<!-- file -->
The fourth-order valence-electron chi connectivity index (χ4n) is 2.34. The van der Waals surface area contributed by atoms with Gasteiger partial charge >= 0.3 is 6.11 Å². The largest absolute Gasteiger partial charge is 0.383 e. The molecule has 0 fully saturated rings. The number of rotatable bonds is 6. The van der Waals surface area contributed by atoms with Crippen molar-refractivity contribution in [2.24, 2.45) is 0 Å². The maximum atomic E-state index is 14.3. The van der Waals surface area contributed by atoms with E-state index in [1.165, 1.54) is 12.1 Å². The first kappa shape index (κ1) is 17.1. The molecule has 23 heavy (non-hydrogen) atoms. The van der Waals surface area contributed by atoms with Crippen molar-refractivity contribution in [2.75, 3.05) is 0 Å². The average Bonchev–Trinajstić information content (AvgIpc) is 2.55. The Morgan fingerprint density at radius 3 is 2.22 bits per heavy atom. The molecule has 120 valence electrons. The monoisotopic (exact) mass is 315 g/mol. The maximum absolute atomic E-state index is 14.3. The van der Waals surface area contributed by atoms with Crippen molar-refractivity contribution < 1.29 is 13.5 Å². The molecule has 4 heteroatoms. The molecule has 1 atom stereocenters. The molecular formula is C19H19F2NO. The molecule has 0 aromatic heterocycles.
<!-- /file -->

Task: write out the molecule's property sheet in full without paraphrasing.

The fourth-order valence-electron chi connectivity index (χ4n) is 2.34. The van der Waals surface area contributed by atoms with Gasteiger partial charge >= 0.3 is 6.11 Å². The largest absolute Gasteiger partial charge is 0.383 e. The molecule has 0 fully saturated rings. The number of rotatable bonds is 6. The van der Waals surface area contributed by atoms with Crippen molar-refractivity contribution in [2.24, 2.45) is 0 Å². The maximum atomic E-state index is 14.3. The van der Waals surface area contributed by atoms with E-state index in [1.165, 1.54) is 12.1 Å². The first kappa shape index (κ1) is 17.1. The molecule has 23 heavy (non-hydrogen) atoms. The van der Waals surface area contributed by atoms with Crippen molar-refractivity contribution in [2.75, 3.05) is 0 Å². The average Bonchev–Trinajstić information content (AvgIpc) is 2.55. The Morgan fingerprint density at radius 3 is 2.22 bits per heavy atom. The molecule has 120 valence electrons. The monoisotopic (exact) mass is 315 g/mol. The maximum absolute atomic E-state index is 14.3. The van der Waals surface area contributed by atoms with Crippen molar-refractivity contribution < 1.29 is 13.5 Å². The molecule has 4 heteroatoms. The molecule has 1 atom stereocenters. The molecular formula is C19H19F2NO. The molecule has 0 aromatic heterocycles.